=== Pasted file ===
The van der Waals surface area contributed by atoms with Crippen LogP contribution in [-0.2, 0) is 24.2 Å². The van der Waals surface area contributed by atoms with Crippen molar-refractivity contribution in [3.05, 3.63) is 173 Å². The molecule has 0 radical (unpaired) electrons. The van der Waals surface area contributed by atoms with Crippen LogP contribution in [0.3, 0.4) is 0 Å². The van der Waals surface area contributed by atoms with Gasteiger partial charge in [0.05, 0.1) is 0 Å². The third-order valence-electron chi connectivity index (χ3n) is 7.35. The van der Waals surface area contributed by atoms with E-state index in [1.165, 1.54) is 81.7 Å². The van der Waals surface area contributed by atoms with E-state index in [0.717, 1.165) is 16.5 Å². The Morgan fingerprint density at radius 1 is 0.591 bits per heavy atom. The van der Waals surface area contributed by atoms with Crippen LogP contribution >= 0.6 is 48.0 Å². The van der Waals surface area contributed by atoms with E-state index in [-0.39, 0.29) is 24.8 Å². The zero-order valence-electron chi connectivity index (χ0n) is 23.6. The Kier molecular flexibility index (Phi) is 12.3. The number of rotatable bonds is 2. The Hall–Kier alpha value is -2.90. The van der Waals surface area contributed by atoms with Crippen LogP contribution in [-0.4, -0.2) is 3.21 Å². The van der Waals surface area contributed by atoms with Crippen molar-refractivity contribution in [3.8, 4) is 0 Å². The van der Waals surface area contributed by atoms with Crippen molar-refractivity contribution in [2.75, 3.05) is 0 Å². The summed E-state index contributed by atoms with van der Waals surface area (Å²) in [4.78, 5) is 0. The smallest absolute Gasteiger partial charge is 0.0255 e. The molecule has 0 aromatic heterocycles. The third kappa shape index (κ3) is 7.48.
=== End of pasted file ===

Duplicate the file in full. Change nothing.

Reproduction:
The van der Waals surface area contributed by atoms with Crippen LogP contribution in [-0.2, 0) is 24.2 Å². The van der Waals surface area contributed by atoms with Crippen molar-refractivity contribution in [3.05, 3.63) is 173 Å². The molecule has 0 radical (unpaired) electrons. The van der Waals surface area contributed by atoms with Crippen LogP contribution in [0.3, 0.4) is 0 Å². The van der Waals surface area contributed by atoms with Gasteiger partial charge in [0.05, 0.1) is 0 Å². The third-order valence-electron chi connectivity index (χ3n) is 7.35. The van der Waals surface area contributed by atoms with E-state index in [1.165, 1.54) is 81.7 Å². The van der Waals surface area contributed by atoms with E-state index in [0.717, 1.165) is 16.5 Å². The Morgan fingerprint density at radius 1 is 0.591 bits per heavy atom. The van der Waals surface area contributed by atoms with Crippen LogP contribution >= 0.6 is 48.0 Å². The van der Waals surface area contributed by atoms with E-state index in [-0.39, 0.29) is 24.8 Å². The zero-order valence-electron chi connectivity index (χ0n) is 23.6. The Kier molecular flexibility index (Phi) is 12.3. The number of rotatable bonds is 2. The Hall–Kier alpha value is -2.90. The van der Waals surface area contributed by atoms with Crippen LogP contribution in [-0.4, -0.2) is 3.21 Å². The van der Waals surface area contributed by atoms with Crippen molar-refractivity contribution in [3.8, 4) is 0 Å². The van der Waals surface area contributed by atoms with Crippen molar-refractivity contribution in [2.75, 3.05) is 0 Å². The summed E-state index contributed by atoms with van der Waals surface area (Å²) in [4.78, 5) is 0. The smallest absolute Gasteiger partial charge is 0.0255 e. The molecule has 0 aromatic heterocycles. The third kappa shape index (κ3) is 7.48.